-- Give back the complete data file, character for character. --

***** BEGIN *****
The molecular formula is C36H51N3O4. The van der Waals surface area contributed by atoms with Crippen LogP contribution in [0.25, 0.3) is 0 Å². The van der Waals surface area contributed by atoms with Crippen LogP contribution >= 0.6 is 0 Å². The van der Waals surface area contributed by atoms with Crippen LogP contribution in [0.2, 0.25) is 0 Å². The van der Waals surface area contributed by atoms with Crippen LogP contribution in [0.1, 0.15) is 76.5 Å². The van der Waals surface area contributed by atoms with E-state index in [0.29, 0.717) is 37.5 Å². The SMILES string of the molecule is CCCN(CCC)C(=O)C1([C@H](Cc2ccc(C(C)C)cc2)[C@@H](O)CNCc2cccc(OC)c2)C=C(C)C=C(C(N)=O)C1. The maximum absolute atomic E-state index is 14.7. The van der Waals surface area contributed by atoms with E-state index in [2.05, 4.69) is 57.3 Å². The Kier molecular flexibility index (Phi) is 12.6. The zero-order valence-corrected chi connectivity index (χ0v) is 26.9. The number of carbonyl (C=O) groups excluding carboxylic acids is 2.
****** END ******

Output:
The molecular formula is C36H51N3O4. The van der Waals surface area contributed by atoms with Crippen LogP contribution in [0.25, 0.3) is 0 Å². The van der Waals surface area contributed by atoms with Crippen LogP contribution >= 0.6 is 0 Å². The van der Waals surface area contributed by atoms with Crippen LogP contribution in [0.2, 0.25) is 0 Å². The van der Waals surface area contributed by atoms with Crippen LogP contribution in [0.1, 0.15) is 76.5 Å². The van der Waals surface area contributed by atoms with E-state index in [0.29, 0.717) is 37.5 Å². The SMILES string of the molecule is CCCN(CCC)C(=O)C1([C@H](Cc2ccc(C(C)C)cc2)[C@@H](O)CNCc2cccc(OC)c2)C=C(C)C=C(C(N)=O)C1. The maximum absolute atomic E-state index is 14.7. The van der Waals surface area contributed by atoms with E-state index in [2.05, 4.69) is 57.3 Å². The Kier molecular flexibility index (Phi) is 12.6. The zero-order valence-corrected chi connectivity index (χ0v) is 26.9. The number of carbonyl (C=O) groups excluding carboxylic acids is 2.